Medical malpractice attorneys, all board certified podiatric surgeons, helping victims of podiatry, orthopedic, and related specialty medical negligence and injuries.


Extracorporal Shock Wave Therapy (ESWT)

General Commentary

ESWT is an emerging new therapy for the treatment of chronic heel pain. Although the treatment has undergone clinical trials and although there have been no significant complications from the overuse of this new therapy, time will tell how effective this treatment is in a larger study of patients.

When Endoscopic Plantar Fasciotomy (EPF) was first introduced in the early 1990's, everyone thought that it would be the final "cure" for heel pain. Unfortunately, the procedure has been apparently overutilized and many people suffered severe and debilitating complications from the procedure. Understand that many people where also helped by the procedure, but the over-enthusiasm in performing this surgical procedure resulted in surgery being performed too quickly, without conservative care, and in unsuitable candidates with resultant complications.

Likewise, there is likely to be a large increase in the use of ESWT to treat heel pain. Time will tell whether this utilization will result in significant complications in patients who, retrospectively, where poor candidates.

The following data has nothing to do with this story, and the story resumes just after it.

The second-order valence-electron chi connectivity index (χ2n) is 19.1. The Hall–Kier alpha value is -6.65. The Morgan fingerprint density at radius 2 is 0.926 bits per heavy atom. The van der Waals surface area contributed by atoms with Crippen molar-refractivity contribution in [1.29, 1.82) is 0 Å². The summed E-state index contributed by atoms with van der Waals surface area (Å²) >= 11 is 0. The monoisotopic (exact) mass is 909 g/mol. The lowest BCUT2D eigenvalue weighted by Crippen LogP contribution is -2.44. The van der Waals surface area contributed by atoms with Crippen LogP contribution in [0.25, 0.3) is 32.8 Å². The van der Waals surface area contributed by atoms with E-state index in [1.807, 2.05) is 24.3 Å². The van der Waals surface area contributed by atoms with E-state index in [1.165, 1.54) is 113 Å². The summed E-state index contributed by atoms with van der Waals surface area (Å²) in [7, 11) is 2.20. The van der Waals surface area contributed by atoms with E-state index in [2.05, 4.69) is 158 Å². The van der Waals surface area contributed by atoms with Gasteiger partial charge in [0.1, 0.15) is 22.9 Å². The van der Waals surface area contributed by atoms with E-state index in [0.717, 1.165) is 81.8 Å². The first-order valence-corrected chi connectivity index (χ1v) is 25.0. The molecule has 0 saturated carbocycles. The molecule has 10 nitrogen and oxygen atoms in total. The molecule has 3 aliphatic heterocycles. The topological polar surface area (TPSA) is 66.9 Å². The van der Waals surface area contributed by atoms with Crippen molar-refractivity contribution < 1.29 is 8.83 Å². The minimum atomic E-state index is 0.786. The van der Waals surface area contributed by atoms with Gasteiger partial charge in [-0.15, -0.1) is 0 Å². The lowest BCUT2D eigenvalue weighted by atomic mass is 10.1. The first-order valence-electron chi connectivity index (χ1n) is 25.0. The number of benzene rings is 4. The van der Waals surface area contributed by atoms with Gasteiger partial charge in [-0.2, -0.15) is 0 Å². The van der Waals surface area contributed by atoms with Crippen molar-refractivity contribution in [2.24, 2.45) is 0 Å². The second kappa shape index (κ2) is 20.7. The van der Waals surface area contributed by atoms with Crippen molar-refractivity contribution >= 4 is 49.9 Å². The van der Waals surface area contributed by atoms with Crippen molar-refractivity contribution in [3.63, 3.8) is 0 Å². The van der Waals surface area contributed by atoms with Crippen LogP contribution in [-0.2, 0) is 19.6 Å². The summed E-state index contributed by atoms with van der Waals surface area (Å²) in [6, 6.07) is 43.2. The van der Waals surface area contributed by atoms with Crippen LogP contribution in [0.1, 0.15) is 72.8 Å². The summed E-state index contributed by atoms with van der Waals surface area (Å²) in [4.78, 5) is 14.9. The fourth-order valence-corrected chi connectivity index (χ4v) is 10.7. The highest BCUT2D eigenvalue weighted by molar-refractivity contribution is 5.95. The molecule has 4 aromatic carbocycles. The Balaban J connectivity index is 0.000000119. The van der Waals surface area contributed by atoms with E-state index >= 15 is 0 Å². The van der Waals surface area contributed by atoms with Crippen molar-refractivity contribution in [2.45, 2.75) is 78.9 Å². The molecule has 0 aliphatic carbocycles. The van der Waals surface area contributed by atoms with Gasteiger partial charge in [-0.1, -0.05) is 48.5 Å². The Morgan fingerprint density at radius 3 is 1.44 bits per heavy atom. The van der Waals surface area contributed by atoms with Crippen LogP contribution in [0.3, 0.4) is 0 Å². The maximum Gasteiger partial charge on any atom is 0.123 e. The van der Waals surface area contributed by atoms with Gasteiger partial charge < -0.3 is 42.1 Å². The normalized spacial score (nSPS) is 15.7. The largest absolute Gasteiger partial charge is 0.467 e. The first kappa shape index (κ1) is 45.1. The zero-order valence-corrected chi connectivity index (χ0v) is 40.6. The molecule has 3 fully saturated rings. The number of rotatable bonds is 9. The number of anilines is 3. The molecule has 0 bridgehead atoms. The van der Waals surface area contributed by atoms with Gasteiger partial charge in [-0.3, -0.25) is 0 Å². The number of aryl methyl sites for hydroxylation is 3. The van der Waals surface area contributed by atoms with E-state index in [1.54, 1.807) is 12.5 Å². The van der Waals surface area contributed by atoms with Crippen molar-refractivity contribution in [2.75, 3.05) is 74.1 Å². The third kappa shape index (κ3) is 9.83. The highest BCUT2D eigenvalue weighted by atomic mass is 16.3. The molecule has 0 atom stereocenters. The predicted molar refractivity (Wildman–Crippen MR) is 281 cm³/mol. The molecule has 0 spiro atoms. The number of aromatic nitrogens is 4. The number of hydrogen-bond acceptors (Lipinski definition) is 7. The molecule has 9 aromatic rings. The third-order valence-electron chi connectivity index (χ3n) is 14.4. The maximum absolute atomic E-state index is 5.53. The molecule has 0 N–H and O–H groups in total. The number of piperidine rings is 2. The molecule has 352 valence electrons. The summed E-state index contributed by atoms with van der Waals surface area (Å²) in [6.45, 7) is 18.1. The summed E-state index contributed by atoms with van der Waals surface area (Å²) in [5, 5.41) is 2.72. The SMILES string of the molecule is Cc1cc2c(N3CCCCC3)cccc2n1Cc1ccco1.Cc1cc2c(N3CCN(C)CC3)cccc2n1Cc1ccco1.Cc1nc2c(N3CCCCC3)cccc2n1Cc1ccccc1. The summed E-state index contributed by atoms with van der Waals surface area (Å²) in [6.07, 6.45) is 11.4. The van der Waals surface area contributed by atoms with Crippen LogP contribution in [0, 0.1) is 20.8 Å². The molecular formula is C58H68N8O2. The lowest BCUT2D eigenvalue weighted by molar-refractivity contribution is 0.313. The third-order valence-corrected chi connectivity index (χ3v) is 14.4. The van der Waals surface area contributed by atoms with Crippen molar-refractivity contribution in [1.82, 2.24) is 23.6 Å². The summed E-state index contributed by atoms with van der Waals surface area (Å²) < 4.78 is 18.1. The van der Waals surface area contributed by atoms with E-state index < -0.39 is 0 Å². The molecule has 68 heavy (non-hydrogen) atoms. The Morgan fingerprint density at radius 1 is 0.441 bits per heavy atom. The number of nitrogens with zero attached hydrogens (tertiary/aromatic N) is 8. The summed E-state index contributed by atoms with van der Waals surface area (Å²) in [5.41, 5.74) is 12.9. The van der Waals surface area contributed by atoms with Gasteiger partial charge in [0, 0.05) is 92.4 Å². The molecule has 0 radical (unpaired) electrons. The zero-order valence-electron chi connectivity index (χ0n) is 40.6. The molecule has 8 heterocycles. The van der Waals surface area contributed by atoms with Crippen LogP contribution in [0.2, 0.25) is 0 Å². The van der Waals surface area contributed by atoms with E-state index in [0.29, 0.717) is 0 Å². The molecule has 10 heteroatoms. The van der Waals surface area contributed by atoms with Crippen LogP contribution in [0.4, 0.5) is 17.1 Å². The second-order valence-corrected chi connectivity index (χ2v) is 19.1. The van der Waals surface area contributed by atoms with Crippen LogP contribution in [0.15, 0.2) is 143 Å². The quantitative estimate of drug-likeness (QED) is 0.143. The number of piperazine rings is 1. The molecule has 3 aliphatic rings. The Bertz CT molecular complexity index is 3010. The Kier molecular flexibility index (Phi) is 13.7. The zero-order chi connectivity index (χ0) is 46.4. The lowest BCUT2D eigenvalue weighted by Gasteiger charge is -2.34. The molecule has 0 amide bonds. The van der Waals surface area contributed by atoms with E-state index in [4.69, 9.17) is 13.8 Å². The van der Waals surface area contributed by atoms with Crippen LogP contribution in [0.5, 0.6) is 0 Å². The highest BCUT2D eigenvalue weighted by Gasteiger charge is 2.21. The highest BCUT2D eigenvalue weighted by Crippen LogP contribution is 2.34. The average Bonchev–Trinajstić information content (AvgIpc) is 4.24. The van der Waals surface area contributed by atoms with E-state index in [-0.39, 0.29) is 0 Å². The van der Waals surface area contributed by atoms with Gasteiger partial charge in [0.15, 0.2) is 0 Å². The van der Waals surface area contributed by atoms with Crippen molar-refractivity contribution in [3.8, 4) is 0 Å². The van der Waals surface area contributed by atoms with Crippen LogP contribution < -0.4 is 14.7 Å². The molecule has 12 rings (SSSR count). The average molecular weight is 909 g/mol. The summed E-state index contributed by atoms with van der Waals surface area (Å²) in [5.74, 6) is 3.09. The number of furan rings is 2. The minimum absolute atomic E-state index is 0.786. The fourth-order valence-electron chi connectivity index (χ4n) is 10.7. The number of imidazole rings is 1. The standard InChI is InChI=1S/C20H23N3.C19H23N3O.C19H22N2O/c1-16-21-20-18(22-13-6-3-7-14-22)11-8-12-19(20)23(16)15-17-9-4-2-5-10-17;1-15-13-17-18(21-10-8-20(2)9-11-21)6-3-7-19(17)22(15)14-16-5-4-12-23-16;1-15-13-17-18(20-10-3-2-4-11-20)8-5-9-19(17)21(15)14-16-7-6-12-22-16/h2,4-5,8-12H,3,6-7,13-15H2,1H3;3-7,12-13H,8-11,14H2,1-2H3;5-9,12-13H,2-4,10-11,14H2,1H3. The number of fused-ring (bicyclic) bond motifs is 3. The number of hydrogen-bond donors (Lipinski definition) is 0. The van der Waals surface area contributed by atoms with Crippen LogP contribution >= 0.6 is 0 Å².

Generally, ESWT is only indicated in patients with chronic heel pain who have not responded to other treatments.

The heel pain should have been present for over six months before ESWT treatment.

The heel pain must be directly under or to the inside portion of the heel. ESWT is not indicated for arch pain - even if the arch pain is caused by plantar fasciitis.

Prior conservative treatment should have consisted of a variety of: physical therapy, stretching, night splints, orthotics, anti-inflammatory medication, cortisone injections, or even previous surgery (EPF or conventional heel surgery). CONSERVATIVE THERAPY IS ESSENTIAL BEFORE ANY SURGERY FOR HEEL PAIN IS CONSIDERED.

ESWT is indicated in heel pain caused by plantar fasciitis only. It is not indicated in heel pain resulting from other pathologies. A complete medical evaluation including laboratory blood work may be indicated to confirm a diagnosis.


ESWT should be used with care in patients with cardiac pacemakers.

ESWT should be used with care in patients on immunosuppressive agents or cortisone therapy or patients on medications that prolong bleeding time (e.g., coumadin, or even low-dose aspirin).

ESWT can cause damage to major nerves or blood vessels if the ESWT treatment unit is placed directly over those structures.

We are interested in hearing from patients who have undergone ESWT treatment and who have had major complications. Please use our contact page to advise us of such complications, so that we may post the same on this page. THANK YOU.


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